The core reasons why we opt for this fabric are (1) the fact that it can be successfully thermo-bonded and
(2) Falcon has been using this fabric for over 20 years, supplying to recreational and commercial users in South and North Africa, but more predominantly Australia, Europe, some to the USA and quite a few to various harsh weather condition Islands like the Caribbean, Seychelles, Zanzibar, etc. – Not a single case of fabric failure has been recorded, but we have recorded the failure of glued seams.
Falcon introduced thermo-bonding in 2004, before then, with glued seams, the earliest reported local glue failure on a Falcon was at 8 years of age (and the fabric was still perfect). Valmex is lesser known because it is considered an ‘expensive’ fabric – we’re expecting the thermo-bonded version of Valmex tubes to exceed 12 years under normal climatic conditions.
Facts about Glued seams
Our research indicates that the first point of failure of any inflatable, made from any derivative of fabric, is the glued seams, not the fabric itself. Hypalon seams cannot be welded, only glued. So what is the advantage of using a good quality fabric, but the glued seams will fail in any way before the fabric fails ?
Facts about Welded / thermo-bonded seams
This has truly revolutionized the inflatable boat industry. Seams are melted together using a combination of hot-air and high-frequency welding, resulting in a bond 4 times as strong as a glue seam. The result is a pressure tolerance of more than 10 times normal operational pressure, and a seam which simply cannot fail.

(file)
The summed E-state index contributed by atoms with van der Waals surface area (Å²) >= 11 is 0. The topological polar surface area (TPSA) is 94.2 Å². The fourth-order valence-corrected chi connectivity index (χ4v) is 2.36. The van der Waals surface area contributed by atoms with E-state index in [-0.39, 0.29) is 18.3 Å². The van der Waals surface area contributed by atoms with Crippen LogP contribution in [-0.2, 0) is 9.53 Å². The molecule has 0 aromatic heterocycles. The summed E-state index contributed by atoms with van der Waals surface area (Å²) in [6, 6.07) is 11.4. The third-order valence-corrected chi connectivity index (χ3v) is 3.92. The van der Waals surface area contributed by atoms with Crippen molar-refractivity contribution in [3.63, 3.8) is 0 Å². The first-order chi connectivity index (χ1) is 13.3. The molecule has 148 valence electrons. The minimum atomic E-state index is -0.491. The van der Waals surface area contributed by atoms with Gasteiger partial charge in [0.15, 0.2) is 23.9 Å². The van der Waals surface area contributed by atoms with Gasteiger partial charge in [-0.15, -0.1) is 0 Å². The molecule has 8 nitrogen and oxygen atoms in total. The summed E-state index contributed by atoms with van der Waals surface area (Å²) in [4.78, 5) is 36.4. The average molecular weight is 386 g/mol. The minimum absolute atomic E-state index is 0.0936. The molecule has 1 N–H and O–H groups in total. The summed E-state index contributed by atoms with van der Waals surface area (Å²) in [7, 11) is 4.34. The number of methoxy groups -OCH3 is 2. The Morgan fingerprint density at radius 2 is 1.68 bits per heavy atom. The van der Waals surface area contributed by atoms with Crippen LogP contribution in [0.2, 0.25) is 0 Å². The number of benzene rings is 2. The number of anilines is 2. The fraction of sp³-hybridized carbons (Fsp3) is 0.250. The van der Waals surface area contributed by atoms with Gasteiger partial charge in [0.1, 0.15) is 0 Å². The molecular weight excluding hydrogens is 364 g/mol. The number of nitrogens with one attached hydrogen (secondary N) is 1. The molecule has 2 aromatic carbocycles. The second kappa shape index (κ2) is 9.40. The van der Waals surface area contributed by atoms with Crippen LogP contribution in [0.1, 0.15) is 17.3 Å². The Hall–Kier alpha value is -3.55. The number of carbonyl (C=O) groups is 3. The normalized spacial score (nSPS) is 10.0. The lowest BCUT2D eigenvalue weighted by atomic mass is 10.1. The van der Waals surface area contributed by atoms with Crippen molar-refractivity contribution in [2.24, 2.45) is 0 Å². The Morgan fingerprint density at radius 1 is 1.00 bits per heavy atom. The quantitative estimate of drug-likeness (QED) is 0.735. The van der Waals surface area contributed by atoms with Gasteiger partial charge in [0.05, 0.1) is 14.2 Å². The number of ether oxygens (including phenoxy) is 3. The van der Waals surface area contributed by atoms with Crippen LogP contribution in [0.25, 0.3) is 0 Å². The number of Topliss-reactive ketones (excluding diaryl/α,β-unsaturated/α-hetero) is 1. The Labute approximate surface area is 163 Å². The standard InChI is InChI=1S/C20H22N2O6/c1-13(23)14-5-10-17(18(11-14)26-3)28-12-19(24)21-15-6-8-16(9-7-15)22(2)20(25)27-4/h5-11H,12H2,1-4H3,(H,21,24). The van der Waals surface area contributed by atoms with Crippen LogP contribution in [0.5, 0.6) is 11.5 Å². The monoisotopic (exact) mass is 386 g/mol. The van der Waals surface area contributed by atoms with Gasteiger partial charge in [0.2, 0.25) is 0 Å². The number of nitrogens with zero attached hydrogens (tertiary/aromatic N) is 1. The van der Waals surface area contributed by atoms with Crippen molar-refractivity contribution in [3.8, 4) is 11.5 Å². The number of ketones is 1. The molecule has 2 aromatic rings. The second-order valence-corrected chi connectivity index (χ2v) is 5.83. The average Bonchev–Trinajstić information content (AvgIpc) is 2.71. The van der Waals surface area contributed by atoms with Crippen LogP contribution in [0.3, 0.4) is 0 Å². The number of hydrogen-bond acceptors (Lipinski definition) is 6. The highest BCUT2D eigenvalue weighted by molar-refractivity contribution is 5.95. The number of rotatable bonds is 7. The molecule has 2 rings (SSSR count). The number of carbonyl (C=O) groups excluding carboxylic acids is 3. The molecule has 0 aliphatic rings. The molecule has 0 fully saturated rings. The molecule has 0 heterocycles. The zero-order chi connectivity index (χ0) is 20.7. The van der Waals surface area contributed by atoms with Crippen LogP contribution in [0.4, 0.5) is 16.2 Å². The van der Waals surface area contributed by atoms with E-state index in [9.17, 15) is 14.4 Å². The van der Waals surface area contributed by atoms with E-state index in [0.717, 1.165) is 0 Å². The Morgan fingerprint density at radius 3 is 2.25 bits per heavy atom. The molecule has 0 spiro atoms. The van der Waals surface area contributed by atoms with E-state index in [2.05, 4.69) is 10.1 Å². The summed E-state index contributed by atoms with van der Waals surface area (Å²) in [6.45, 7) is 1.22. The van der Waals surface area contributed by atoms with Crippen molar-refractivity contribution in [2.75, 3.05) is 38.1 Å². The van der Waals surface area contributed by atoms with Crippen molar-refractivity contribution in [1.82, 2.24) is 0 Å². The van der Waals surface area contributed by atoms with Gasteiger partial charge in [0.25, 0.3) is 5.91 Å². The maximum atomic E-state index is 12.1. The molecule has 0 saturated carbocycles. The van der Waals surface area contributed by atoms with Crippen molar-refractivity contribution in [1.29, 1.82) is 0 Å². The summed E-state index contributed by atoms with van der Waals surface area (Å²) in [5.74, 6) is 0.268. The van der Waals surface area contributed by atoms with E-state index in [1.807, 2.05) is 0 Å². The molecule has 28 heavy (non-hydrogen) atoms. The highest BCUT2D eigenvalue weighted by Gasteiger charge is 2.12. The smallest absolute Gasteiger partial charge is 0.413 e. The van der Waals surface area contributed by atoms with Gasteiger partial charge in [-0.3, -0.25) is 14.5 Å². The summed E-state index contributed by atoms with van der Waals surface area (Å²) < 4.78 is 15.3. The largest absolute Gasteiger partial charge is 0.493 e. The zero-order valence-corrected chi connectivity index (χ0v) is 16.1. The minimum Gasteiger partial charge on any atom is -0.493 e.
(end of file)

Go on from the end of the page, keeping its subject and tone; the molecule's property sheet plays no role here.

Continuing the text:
The procedure is so reliable that it has been adopted by every reputable manufacturer in the world. The only exceptions are Hypalon-only manufacturers – they are at the mercy of glue. A testimony to this fact is that since thermo-bonding took the market, every single Hypalon boat now produced are fitted standard with automatic pressure release valves in order to prevent overpressure and extend glued seam life. A thermo-bonded seam is so tolerant that you never need to inflate or deflate a boat to compensate for temperature variances. Falcon thermo –bonds the complete tube, thus all the seams are double overlapped plus the safety “baffles”, increasing the lifetime of the tube construction dramatically compared to glued baffles (which still many other manufacturers adopt). And thus Falcon boats also do not require pressure relief valves as it can withstand the harsh pressures.
Conclusion & recommendations
There are a number of modern plastics available, and we are constantly conducting tests to ensure maximum durability, especially in harsh climates and hard working conditions. We are of the opinion that for the said application, the quality, durability and strength of the tube seams is a limiting factor when using Hypalon. This argument is further supported by the fact that the inventors of Hypalon, Du Pont, have withdrawn it from the marketplace, as all of their key customers (including the US Coast Guard and Navy) have turned to modern plastics with thermo-bonding being the construction method of choice.